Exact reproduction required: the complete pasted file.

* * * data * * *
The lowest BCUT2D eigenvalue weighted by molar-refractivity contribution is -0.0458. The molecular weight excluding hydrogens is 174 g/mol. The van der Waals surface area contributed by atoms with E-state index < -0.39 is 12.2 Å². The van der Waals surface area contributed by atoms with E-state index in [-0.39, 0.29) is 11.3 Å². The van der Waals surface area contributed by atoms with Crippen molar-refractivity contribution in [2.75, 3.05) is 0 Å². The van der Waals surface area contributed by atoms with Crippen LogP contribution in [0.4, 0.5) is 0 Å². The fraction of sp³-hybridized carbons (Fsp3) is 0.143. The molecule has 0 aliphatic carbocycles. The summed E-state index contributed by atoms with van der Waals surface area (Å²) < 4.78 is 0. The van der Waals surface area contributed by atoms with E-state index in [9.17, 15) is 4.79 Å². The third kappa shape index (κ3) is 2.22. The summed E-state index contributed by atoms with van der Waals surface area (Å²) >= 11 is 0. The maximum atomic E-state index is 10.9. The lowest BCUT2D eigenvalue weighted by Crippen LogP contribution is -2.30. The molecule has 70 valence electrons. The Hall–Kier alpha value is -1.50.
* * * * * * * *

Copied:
The lowest BCUT2D eigenvalue weighted by molar-refractivity contribution is -0.0458. The molecular weight excluding hydrogens is 174 g/mol. The van der Waals surface area contributed by atoms with E-state index < -0.39 is 12.2 Å². The van der Waals surface area contributed by atoms with E-state index in [-0.39, 0.29) is 11.3 Å². The van der Waals surface area contributed by atoms with Crippen molar-refractivity contribution in [2.75, 3.05) is 0 Å². The van der Waals surface area contributed by atoms with Crippen LogP contribution in [0.4, 0.5) is 0 Å². The fraction of sp³-hybridized carbons (Fsp3) is 0.143. The molecule has 0 aliphatic carbocycles. The summed E-state index contributed by atoms with van der Waals surface area (Å²) < 4.78 is 0. The van der Waals surface area contributed by atoms with E-state index in [9.17, 15) is 4.79 Å². The third kappa shape index (κ3) is 2.22. The summed E-state index contributed by atoms with van der Waals surface area (Å²) >= 11 is 0. The maximum atomic E-state index is 10.9. The lowest BCUT2D eigenvalue weighted by Crippen LogP contribution is -2.30. The molecule has 70 valence electrons. The Hall–Kier alpha value is -1.50.